There are times when people (Christians specifically) need to seriously take a look at what they're asking and whether or not it's appropriate. There are, believe it or not, some times when you need to think about Jesus outside of church. I'm seeing a tendency for Christians today to go into "incognito mode" when they're discussing anything not directly church-related. We compartmentalize Jesus and God, so that even mentioning them outside of a church building is seen as "inappropriate" or a "Jesus juke."
But I've heard this so many times, I'm going to step on some toes. This just shows that we have superficial faith. In reality, God is involved in every area of our lives, whether we acknowledge it or not. It would be foolish of us to pretend otherwise. I see this predominantly in Christian circles where people are asking recommendations on some sort of new expensive toy or luxury. We don't ask if it's wise to get something like that. We effectively suppress the teachings of Jesus in order to not offend anyone.
This is comparable to secular consumerism today. Is it okay to demand that our food be ethically treated before we kill and eat it, but not okay to ask if someone's food choices are wise? Is it okay to demand our electricity be cleanly produced (because environment!), and yet pay no heed to ecology when we purchase disposable (and toxic) electronic devices, all designed with planned obsolescence? So it shouldn't surprise me when I see people claim "Jesus is Lord!" and then proceed to pamper themselves with luxury.
The truth is, "need" does not equal "want." When you embrace the fact that we really don't need much to survive and serve God, it changes the way you think about "stuff." The problem is, we feel we have to spend more than we make in order to have things we "need." But if you claim to have faith in God, then you need to let God be in control of every area of your life, including your finances.
"I should be able to buy what I want. It's my money." Well, no, it isn't... especially if you're borrowing it. That money doesn't belong to you. If you take out a loan, if you use a credit card, it's not your money you're buying things with. That presents a problem for us as believers, because Scripture clearly tells us that the borrower is slave to the lender. (Proverbs 22:7)
The Bible doesn't say you can't be rich. The Bible does say you should give generously. The Bible does say you shouldn't borrow money. The Bible does say that God will provide your needs, not wants.
Even if you have money debt-free (which I'm guessing 90+% of you don't), it's still not your money. It's money that God has entrusted you with. If we have "blessings" we are explicitly directed to use them for furthering the Kingdom and giving with generosity. Jesus went so far as to tell one of his followers to sell everything he owned and give the money to the poor.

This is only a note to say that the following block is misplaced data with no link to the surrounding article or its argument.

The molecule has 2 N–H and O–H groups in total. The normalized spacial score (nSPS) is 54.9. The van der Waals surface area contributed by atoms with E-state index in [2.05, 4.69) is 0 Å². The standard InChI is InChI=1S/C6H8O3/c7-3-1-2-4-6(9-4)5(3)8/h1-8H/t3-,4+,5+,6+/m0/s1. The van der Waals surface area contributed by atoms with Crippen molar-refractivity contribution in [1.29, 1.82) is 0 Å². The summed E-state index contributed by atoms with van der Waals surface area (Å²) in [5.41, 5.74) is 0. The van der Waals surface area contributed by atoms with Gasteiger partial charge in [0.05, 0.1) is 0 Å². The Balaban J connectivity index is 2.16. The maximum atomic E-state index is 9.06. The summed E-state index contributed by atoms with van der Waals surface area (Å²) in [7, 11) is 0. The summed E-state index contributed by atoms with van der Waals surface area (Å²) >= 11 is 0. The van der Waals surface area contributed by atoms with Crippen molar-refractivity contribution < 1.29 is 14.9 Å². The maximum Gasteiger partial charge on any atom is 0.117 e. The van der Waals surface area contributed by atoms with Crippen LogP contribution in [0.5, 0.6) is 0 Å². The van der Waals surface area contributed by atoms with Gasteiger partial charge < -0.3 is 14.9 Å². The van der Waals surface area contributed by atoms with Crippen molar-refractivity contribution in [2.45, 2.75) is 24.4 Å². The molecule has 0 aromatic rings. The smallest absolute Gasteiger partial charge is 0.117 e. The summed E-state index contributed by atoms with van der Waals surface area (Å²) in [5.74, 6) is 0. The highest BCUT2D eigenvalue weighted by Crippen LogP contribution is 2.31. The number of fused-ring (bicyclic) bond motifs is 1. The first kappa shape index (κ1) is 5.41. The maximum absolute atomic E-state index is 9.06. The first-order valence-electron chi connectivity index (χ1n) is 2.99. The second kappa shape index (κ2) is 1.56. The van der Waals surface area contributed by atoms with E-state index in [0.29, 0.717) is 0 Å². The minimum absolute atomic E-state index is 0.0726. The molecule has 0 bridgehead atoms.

Now, lest you accuse me of wanting everyone to live in abject poverty, Jesus also rebuked the disciples when they said the servant girl should have sold the expensive jar of perfume and given the money to the poor. The difference? She poured out the perfume as an offering to Jesus. She wasn't buying the perfume to use for herself.
"You're just guilting me into feeling bad for spending money on myself."
You're right, I am. Because Jesus' sacrifice demands it. God's word demands it. We are called to obey, and follow in the footsteps of our Lord. If you say you follow Him, that includes what He said about money. If we are unfaithful in the simple things, do you really think God will give us even more? If you are a slave to lenders, are you really free?
Rick Warren, famous author of The Purpose Driven Life and pastor of Saddleback Church, says:
It's not a sin to be rich. It is a sin to die rich.
The truth is we don't honor God with our finances, and we don't have the right to pamper ourselves when we are not carrying out God's work. God wants us to be successful... but not so that we can be comfortable! He gives abundantly so that we can give abundantly. He's not lavishing us with opportunities so we can buy things we don't need. He does it so that we can help those without opportunities. God pours blessing into our lives so that we can be a blessing to others, and in the process, point people towards God.
Some of you are saying "I don't make enough money to save anything!" But you'll find if you go through your life and evaluate your needs versus your wants that you probably make enough. Maybe not enough to live with the newest gadgets, cars, and clothes, but you can do it.
Are you honoring God with all of your life? Are you using your resources to give generously? Are you pointing people towards Jesus? If you want God to use you in a mighty way, you need to be willing to give over every part of your life to God.
Some resources on how to honor God with your finances can be found at Dave Ramsey's Financial Peace University. (Not a paid endorsement, but his program is what I used to become debt-free)
A good way to get started with managing your money is with the completely free budgeting software, GnuCash. (This is also what I use)